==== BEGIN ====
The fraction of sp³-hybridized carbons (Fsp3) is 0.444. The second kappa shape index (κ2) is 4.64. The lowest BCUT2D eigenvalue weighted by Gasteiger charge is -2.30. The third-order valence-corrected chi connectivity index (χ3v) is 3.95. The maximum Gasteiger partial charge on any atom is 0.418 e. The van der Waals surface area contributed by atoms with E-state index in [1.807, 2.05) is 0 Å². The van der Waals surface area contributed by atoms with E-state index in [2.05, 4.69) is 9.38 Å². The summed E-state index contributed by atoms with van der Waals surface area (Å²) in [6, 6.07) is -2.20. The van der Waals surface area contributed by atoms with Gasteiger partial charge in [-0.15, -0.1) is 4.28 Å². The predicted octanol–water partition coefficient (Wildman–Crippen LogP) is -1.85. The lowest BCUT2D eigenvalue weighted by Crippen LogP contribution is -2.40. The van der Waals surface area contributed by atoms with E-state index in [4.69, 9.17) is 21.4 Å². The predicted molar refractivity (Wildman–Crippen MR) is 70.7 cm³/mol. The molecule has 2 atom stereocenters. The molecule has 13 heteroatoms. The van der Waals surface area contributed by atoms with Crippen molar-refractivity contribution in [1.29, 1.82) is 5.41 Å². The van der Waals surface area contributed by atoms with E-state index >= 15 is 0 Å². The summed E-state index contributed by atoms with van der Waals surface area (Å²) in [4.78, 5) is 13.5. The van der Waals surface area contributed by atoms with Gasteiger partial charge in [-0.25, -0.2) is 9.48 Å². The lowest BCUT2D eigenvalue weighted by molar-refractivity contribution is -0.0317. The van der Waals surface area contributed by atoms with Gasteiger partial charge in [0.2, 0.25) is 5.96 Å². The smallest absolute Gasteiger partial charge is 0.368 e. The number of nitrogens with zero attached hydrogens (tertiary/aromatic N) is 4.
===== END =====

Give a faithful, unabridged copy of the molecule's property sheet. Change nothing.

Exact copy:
The fraction of sp³-hybridized carbons (Fsp3) is 0.444. The second kappa shape index (κ2) is 4.64. The lowest BCUT2D eigenvalue weighted by Gasteiger charge is -2.30. The third-order valence-corrected chi connectivity index (χ3v) is 3.95. The maximum Gasteiger partial charge on any atom is 0.418 e. The van der Waals surface area contributed by atoms with E-state index in [1.807, 2.05) is 0 Å². The van der Waals surface area contributed by atoms with E-state index in [2.05, 4.69) is 9.38 Å². The summed E-state index contributed by atoms with van der Waals surface area (Å²) in [6, 6.07) is -2.20. The van der Waals surface area contributed by atoms with Gasteiger partial charge in [-0.15, -0.1) is 4.28 Å². The predicted octanol–water partition coefficient (Wildman–Crippen LogP) is -1.85. The lowest BCUT2D eigenvalue weighted by Crippen LogP contribution is -2.40. The van der Waals surface area contributed by atoms with E-state index in [4.69, 9.17) is 21.4 Å². The predicted molar refractivity (Wildman–Crippen MR) is 70.7 cm³/mol. The molecule has 2 atom stereocenters. The molecule has 13 heteroatoms. The van der Waals surface area contributed by atoms with Crippen molar-refractivity contribution in [1.29, 1.82) is 5.41 Å². The van der Waals surface area contributed by atoms with E-state index >= 15 is 0 Å². The summed E-state index contributed by atoms with van der Waals surface area (Å²) in [4.78, 5) is 13.5. The van der Waals surface area contributed by atoms with Gasteiger partial charge in [-0.25, -0.2) is 9.48 Å². The lowest BCUT2D eigenvalue weighted by molar-refractivity contribution is -0.0317. The van der Waals surface area contributed by atoms with Gasteiger partial charge in [0.2, 0.25) is 5.96 Å². The smallest absolute Gasteiger partial charge is 0.368 e. The number of nitrogens with zero attached hydrogens (tertiary/aromatic N) is 4.